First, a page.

A Bold New Program to Show the World the Way?
Can India Defeat Poverty?
When people are at rock bottom, a little help goes a long way. But what about when the money runs out? What should be the source of funding? This 2013 excerpt is from FP Magazine, Jan 8.
by Amanda Glassman & Nancy BirdsallOn New Year's Day, India, the world's largest democracy, launched what may become the most ambitious anti-poverty program in history. Called the Direct Benefit Transfer (DBT), the initiative will directly provide cash to poor families -- at first more than 200,000 people, then potentially hundreds of millions -- via the banking system.
India has roughly 350 million people living on less than 56 cents a day, the country's official poverty line.
Confusing rules on eligibility, poor administration, and corruption have made India's huge and wasteful system of in-kind subsidies a failure. Not only did the subsidies bring little reduction in poverty, but shockingly, 70 percent of the beneficiaries were not even poor.
Despite a decade of rapid economic growth that saw per capita income expand from $460 to $1,489, half of all Indian children are stunted. Twelve percent of children work. Roughly a fifth of girls are married by age 15.
Large cash-transfer programs in Ethiopia, Kenya, and Malawi are effective in increasing consumption, schooling, and nutrition, regardless of whether they are tied to such conditions as mothers keeping children in school. Iin the near anarchic Democratic Republic of the Congo they are both cheaper and better spent by the poor than in-kind subsidies.
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JJS: The article skirted the issue but what should be the source of funds for the welfare payments? If the source were to be the values that society generates, then such payment would no longer be a handout but a fair share of the common wealth that all members of society are entitled to. The wealth that is already ours is the payment that everyone makes for land and resources, things nobody made and everybody needs.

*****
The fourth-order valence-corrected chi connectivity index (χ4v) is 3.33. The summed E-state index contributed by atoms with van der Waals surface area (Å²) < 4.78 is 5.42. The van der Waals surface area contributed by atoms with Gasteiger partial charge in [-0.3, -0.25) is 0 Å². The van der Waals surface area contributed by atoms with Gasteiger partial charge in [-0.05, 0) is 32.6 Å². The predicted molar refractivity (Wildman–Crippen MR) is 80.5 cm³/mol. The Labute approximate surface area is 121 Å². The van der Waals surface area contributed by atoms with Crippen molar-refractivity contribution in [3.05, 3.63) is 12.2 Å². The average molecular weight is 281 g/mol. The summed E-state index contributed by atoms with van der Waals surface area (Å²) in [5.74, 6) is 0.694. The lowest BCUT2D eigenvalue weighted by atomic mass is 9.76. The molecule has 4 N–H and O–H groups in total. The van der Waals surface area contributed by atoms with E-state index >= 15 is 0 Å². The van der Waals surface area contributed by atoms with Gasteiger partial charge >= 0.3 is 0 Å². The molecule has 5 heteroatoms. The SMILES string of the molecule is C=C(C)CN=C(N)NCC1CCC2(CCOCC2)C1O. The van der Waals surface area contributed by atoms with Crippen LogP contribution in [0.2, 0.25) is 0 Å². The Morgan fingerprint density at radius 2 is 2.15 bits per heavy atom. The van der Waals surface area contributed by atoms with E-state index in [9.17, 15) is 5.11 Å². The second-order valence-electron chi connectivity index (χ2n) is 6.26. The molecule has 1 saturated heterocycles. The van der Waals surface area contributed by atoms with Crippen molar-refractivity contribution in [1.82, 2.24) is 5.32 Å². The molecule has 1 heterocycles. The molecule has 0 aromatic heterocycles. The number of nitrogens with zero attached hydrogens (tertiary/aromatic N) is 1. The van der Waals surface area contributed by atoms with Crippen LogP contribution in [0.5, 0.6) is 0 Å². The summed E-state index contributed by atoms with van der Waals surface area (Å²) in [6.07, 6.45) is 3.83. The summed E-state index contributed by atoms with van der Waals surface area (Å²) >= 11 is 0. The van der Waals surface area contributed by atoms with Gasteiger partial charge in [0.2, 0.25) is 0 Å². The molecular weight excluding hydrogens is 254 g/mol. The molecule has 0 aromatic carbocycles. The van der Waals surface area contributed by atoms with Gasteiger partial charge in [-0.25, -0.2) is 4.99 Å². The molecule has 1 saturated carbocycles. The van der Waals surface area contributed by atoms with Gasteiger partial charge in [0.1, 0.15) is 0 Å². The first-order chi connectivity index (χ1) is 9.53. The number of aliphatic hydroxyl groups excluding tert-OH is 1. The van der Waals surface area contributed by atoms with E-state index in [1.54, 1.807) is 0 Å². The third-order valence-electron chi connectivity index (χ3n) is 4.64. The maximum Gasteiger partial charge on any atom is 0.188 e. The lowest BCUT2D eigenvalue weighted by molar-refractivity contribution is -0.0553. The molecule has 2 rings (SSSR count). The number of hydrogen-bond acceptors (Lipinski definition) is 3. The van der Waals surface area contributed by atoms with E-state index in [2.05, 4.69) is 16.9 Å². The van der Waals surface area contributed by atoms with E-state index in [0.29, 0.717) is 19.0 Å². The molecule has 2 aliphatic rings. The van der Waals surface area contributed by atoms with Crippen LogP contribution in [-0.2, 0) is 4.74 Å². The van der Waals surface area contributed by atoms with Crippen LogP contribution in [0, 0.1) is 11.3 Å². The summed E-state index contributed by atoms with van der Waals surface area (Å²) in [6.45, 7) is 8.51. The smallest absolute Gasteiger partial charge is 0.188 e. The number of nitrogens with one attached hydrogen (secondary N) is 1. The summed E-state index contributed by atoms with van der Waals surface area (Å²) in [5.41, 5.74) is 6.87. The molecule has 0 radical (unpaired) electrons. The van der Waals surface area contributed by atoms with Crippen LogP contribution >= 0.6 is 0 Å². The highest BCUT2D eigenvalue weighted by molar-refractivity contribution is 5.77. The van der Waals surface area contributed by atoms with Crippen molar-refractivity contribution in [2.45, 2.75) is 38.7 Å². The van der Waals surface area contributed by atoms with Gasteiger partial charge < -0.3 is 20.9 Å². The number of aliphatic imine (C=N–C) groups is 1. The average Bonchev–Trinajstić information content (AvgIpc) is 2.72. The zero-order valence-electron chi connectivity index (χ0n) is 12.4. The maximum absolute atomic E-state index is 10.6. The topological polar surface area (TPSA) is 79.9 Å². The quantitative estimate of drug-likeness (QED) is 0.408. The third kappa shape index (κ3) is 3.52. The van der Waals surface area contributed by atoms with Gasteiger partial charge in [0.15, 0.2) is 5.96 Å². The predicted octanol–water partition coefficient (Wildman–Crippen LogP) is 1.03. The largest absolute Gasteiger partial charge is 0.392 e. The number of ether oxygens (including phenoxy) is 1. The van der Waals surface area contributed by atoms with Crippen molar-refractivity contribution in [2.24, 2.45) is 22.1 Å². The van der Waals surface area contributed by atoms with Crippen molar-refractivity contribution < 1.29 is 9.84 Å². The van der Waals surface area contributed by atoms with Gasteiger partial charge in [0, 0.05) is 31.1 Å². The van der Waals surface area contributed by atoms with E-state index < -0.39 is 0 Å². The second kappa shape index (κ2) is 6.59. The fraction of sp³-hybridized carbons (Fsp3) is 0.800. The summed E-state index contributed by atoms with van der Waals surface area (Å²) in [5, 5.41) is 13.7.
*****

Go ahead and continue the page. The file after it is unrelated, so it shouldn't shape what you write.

Sharing nature and natural values is not only fair but also effective.
To finally and thoroughly eradicate poverty, society must share nature. That means not a walk in the park but every member needs to have some land and to receive a share of the value of the land in their region. That, in turn, means everyone must pay in land dues or land taxes and get back a “rent” share or Citizens Dividend. People need a place where they can work themselves out of poverty; owning some land allows that. People need an income floor so they can negotiate livable wages; receiving some land value allows that.
When land and her rental value are not shared, then the more grasping individuals lay claim to both. When some get more than their share, others get less and become poor. In India, progress has pushed up the value of locations, so that absentee owners are returning from England to reclaim what was once theirs. Yet if they had to pay land dues, probably they would not be so eager to reclaim what their parents had abandoned when its socially-generated value was low. Because such outrageous fortunes are made in real estate -- in lending and developing -- by recovering land “rents” society could dramatically close the income gap.
This reform of requiring individuals to pay land dues or land taxes but not pay the counterproductive taxes on earnings is an idea that has gained much support in the British press. The British once exported their language to India (English is one of the official languages there); perhaps now the British isles might serendipitously export the proven way to eradicate poverty. This geonomic tax shift has worked wherever tried.
Editor Jeffery J. Smith runs the Forum on Geonomics and helped prepare a course for the UN on geonomics. To take the “Land Rights” course, click here .
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